Major and minor circulation

The circulatory system is responsible for pumping, transporting and distributing blood throughout the body. It is made up of its main organ, which is the heart, and blood vessels , which are made up of veins, arteries, and capillaries.

This circulatory system is made up of two circuits: the major or systemic circuit and the minor or also called pulmonary circuit . The first circuit is the one that is responsible for transporting and distributing blood throughout the body and then returning it to the heart, which is why it is called major since it encompasses the entire body. The short circuit is the one that carries blood from the heart to the lungs and then back to the heart.

Below we will detail both circuits in order to understand their operation, characteristics and routes.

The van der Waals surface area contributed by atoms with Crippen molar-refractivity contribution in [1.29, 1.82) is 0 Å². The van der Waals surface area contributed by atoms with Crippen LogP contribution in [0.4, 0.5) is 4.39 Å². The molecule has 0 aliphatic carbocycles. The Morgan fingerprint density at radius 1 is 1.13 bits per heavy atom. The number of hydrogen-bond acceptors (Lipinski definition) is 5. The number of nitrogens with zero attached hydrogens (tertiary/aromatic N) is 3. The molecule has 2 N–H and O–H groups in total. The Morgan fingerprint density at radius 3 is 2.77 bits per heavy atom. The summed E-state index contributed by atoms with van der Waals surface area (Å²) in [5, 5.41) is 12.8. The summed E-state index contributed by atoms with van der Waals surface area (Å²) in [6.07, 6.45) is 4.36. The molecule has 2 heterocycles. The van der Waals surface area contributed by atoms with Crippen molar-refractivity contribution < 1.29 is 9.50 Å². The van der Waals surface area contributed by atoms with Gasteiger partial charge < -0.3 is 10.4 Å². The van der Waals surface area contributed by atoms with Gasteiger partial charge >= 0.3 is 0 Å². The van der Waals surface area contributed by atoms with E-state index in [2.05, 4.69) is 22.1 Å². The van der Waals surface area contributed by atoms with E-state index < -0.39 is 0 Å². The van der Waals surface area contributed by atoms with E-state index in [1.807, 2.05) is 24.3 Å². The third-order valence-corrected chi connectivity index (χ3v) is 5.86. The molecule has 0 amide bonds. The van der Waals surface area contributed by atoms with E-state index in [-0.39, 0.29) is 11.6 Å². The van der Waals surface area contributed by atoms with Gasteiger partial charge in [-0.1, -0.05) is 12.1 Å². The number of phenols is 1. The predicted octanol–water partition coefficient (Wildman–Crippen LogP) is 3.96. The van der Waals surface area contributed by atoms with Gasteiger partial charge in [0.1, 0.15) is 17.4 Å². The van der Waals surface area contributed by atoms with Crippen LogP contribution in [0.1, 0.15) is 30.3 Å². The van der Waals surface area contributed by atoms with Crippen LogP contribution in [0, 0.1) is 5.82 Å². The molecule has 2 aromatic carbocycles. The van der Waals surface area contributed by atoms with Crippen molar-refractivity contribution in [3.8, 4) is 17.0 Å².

Greater Circulation Less circulation
ConceptBlood circulation circuit that distributes oxygenated blood from the heart to the rest of the body.Blood circulation circuit that sends oxygen-depleted blood to the lungs.
DenominationMajor or systematic circulation circuit.Minor or pulmonary circulation circuit.
Principal functionsNourish the tissues with oxygen and nutrients.

Hormone transport

Collect the rights and then eliminate them through gas exchange.

Carry out gas exchange in the blood, through which the cell releases carbon dioxide and absorbs oxygen in the lung and then sends it to the heart.
Where does it start?The major circuit begins in the left ventricle and exits through the aorta, passing through the aortic valve.The minus circuit begins in the right ventricle, crossing the tricuspid valve.
Where does it end?The major circuit ends its journey in the right atriumThe minor circuit ends its journey in the left atrium.